19 January 2013
                : 15
                : 2
                : 333-339
                [a ]Graduate Institute of Clinical Medicine, College of Medicine, Taipei Medical University, Taipei, Taiwan
                [b ]Department of Surgery, Mackay Memorial Hospital, Taipei, Taiwan
                [c ]Mackay Medicine, Nursing, and Management College, Taipei, Taiwan
                [d ]Graduate Institute of Pharmacology, Taipei Medical University, Taipei, Taiwan
                [e ]Department of Medical Research, Genetics Center, China Medical University Hospital, Taichung, Taiwan
                [f ]Department of Surgery, School of Medicine, Taipei Medical University-Shuang Ho Hospital, Taipei, Taiwan
                [g ]Department of Radiation Oncology, Mackay Memorial Hospital, Taipei, Taiwan
                [h ]Graduate Institute of Sport Coaching Science, Chinese Culture University, Taipei, Taiwan
                Author notes
                [* ]Correspondence to: C.H. Wu, Department of Surgery, School of Medicine, Taipei Medical University-Shuang Ho Hospital, No. 252, Wu-Hsing Street, Taipei 110, Taiwan. chwu@ 123456tmu.edu.tw
                [** ]Correspondence to: Y.J. Chen, Department of Radiation Oncology, Mackay Memorial Hospital, No. 92, Sec. 2, Chung-Shan North Road, Taipei, Taiwan. Tel.: + 886 2 2809 4661x2301; fax: + 886 2 2809 6180. chenmdphd@ 123456gmail.com
                Copyright © 2013 Elsevier B.V. All rights reserved.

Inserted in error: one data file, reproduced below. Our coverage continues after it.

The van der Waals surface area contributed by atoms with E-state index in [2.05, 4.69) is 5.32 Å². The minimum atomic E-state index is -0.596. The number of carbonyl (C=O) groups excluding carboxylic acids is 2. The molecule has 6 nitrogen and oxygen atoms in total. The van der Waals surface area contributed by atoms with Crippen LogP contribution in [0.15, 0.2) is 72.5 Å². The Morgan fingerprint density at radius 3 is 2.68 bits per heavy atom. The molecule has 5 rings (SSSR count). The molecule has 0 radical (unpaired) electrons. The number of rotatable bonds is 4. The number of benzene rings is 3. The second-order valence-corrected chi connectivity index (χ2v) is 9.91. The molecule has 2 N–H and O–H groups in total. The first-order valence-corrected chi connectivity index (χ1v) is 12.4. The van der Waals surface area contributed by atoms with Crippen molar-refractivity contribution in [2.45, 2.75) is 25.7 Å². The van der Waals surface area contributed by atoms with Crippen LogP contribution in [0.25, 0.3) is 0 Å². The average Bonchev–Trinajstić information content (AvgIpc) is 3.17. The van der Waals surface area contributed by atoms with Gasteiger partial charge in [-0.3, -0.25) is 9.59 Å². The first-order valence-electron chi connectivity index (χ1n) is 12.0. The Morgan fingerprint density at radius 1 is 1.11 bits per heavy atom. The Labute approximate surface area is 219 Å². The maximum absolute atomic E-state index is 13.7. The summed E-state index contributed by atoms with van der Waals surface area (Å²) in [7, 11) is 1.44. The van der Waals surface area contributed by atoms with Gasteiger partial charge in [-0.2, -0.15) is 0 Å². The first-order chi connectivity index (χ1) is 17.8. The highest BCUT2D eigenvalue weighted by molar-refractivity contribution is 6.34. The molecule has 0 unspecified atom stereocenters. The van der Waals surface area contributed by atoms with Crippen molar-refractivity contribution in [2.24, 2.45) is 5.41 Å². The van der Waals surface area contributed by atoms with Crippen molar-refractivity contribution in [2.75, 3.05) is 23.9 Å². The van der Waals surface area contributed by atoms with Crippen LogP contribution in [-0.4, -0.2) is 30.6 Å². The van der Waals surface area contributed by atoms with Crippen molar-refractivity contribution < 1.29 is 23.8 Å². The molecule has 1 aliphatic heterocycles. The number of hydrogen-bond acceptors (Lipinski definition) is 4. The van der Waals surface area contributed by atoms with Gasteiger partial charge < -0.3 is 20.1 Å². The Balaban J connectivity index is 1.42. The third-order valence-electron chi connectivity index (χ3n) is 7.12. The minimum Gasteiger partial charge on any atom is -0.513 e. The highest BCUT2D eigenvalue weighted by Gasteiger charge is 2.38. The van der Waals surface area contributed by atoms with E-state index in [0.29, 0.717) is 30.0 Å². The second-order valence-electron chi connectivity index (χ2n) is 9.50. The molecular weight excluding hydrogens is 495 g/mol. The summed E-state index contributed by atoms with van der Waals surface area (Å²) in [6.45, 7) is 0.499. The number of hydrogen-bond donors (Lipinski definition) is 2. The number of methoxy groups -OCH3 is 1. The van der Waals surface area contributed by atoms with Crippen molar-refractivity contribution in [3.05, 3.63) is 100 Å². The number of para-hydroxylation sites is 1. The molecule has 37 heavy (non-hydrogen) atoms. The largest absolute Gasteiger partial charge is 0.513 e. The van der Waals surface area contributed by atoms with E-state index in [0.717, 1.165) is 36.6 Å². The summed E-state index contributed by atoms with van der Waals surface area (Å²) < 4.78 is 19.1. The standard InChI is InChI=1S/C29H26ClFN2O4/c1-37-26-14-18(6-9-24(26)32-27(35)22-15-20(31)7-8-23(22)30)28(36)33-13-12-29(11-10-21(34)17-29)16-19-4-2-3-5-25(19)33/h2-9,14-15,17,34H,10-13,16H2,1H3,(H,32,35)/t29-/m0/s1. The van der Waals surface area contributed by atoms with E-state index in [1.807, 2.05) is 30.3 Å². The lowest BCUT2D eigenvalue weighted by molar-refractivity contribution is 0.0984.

Since January 2020 Elsevier has created a COVID-19 resource centre with free information in English and Mandarin on the novel coronavirus COVID-19. The COVID-19 resource centre is hosted on Elsevier Connect, the company's public news and information website. Elsevier hereby grants permission to make all its COVID-19-related research that is available on the COVID-19 resource centre - including this research content - immediately available in PubMed Central and other publicly funded repositories, such as the WHO COVID database with rights for unrestricted research re-use and analyses in any form or by any means with acknowledgement of the original source. These permissions are granted for free by Elsevier for as long as the COVID-19 resource centre remains active.

                : 8 October 2012
                : 2 January 2013
                : 7 January 2013

                Pharmacology & Pharmaceutical medicine
                Pharmacology & Pharmaceutical medicine
                sorafenib, macrophage, autophagy


                Comment on this article